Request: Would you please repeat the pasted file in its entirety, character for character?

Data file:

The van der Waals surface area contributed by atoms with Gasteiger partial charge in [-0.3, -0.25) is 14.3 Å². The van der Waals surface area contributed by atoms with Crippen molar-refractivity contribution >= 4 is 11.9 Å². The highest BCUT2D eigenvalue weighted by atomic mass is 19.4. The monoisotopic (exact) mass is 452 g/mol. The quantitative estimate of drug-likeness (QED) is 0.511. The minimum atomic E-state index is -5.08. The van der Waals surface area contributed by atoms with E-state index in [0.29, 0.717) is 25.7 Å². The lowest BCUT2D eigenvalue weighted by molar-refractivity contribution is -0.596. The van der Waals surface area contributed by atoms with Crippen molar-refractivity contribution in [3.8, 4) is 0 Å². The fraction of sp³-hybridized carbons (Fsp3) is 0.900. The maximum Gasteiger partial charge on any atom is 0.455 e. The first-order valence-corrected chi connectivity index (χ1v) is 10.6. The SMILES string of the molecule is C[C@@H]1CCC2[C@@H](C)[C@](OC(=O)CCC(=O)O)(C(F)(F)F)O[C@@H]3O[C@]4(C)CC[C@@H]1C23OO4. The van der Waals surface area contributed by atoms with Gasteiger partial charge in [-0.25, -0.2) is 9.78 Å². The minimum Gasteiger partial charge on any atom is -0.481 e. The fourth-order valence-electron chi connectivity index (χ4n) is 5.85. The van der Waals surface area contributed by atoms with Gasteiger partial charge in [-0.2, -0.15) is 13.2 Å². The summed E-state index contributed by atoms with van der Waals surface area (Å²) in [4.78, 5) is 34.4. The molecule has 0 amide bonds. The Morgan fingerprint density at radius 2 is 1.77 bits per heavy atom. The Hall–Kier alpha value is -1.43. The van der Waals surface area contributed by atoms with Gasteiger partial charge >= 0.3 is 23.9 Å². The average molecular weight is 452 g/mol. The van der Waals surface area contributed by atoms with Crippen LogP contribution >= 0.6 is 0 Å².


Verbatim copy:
The van der Waals surface area contributed by atoms with Gasteiger partial charge in [-0.3, -0.25) is 14.3 Å². The van der Waals surface area contributed by atoms with Crippen molar-refractivity contribution >= 4 is 11.9 Å². The highest BCUT2D eigenvalue weighted by atomic mass is 19.4. The monoisotopic (exact) mass is 452 g/mol. The quantitative estimate of drug-likeness (QED) is 0.511. The minimum atomic E-state index is -5.08. The van der Waals surface area contributed by atoms with E-state index in [0.29, 0.717) is 25.7 Å². The lowest BCUT2D eigenvalue weighted by molar-refractivity contribution is -0.596. The van der Waals surface area contributed by atoms with Crippen molar-refractivity contribution in [3.8, 4) is 0 Å². The fraction of sp³-hybridized carbons (Fsp3) is 0.900. The maximum Gasteiger partial charge on any atom is 0.455 e. The first-order valence-corrected chi connectivity index (χ1v) is 10.6. The SMILES string of the molecule is C[C@@H]1CCC2[C@@H](C)[C@](OC(=O)CCC(=O)O)(C(F)(F)F)O[C@@H]3O[C@]4(C)CC[C@@H]1C23OO4. The van der Waals surface area contributed by atoms with Gasteiger partial charge in [-0.25, -0.2) is 9.78 Å². The minimum Gasteiger partial charge on any atom is -0.481 e. The fourth-order valence-electron chi connectivity index (χ4n) is 5.85. The van der Waals surface area contributed by atoms with Gasteiger partial charge in [-0.2, -0.15) is 13.2 Å². The summed E-state index contributed by atoms with van der Waals surface area (Å²) in [4.78, 5) is 34.4. The molecule has 0 amide bonds. The Morgan fingerprint density at radius 2 is 1.77 bits per heavy atom. The Hall–Kier alpha value is -1.43. The van der Waals surface area contributed by atoms with Gasteiger partial charge >= 0.3 is 23.9 Å². The average molecular weight is 452 g/mol. The van der Waals surface area contributed by atoms with Crippen LogP contribution >= 0.6 is 0 Å².